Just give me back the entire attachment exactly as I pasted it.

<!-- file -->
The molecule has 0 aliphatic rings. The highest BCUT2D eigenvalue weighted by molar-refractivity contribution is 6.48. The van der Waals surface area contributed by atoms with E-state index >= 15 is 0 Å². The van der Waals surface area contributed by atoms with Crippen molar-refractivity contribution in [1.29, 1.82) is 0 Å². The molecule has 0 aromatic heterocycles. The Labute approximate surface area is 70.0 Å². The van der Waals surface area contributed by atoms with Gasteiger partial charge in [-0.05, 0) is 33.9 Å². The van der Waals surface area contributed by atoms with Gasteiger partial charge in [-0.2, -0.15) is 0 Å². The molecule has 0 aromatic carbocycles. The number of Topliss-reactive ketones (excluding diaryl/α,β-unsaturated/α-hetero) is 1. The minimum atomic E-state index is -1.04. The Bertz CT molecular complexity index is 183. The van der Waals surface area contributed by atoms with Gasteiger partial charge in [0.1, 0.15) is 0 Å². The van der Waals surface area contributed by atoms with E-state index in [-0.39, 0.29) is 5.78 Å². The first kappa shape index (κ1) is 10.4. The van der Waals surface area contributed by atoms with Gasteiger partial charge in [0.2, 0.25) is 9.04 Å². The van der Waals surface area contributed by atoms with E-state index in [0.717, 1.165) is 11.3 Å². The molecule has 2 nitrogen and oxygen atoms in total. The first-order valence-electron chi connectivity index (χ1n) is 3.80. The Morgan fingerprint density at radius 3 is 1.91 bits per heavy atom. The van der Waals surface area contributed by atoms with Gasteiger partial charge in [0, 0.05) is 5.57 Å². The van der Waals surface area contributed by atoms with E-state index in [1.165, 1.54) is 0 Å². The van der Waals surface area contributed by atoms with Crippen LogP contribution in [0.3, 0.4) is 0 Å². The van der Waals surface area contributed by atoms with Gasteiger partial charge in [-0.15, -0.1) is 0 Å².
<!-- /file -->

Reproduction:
The molecule has 0 aliphatic rings. The highest BCUT2D eigenvalue weighted by molar-refractivity contribution is 6.48. The van der Waals surface area contributed by atoms with E-state index >= 15 is 0 Å². The van der Waals surface area contributed by atoms with Crippen molar-refractivity contribution in [1.29, 1.82) is 0 Å². The molecule has 0 aromatic heterocycles. The Labute approximate surface area is 70.0 Å². The van der Waals surface area contributed by atoms with Gasteiger partial charge in [-0.05, 0) is 33.9 Å². The van der Waals surface area contributed by atoms with Gasteiger partial charge in [-0.2, -0.15) is 0 Å². The molecule has 0 aromatic carbocycles. The number of Topliss-reactive ketones (excluding diaryl/α,β-unsaturated/α-hetero) is 1. The minimum atomic E-state index is -1.04. The Bertz CT molecular complexity index is 183. The van der Waals surface area contributed by atoms with Gasteiger partial charge in [0.1, 0.15) is 0 Å². The van der Waals surface area contributed by atoms with E-state index in [-0.39, 0.29) is 5.78 Å². The first kappa shape index (κ1) is 10.4. The van der Waals surface area contributed by atoms with Gasteiger partial charge in [0.2, 0.25) is 9.04 Å². The van der Waals surface area contributed by atoms with E-state index in [0.717, 1.165) is 11.3 Å². The molecule has 2 nitrogen and oxygen atoms in total. The first-order valence-electron chi connectivity index (χ1n) is 3.80. The Morgan fingerprint density at radius 3 is 1.91 bits per heavy atom. The van der Waals surface area contributed by atoms with Gasteiger partial charge in [0, 0.05) is 5.57 Å². The van der Waals surface area contributed by atoms with E-state index in [1.165, 1.54) is 0 Å². The van der Waals surface area contributed by atoms with Crippen LogP contribution in [0.3, 0.4) is 0 Å². The van der Waals surface area contributed by atoms with Gasteiger partial charge in [-0.15, -0.1) is 0 Å².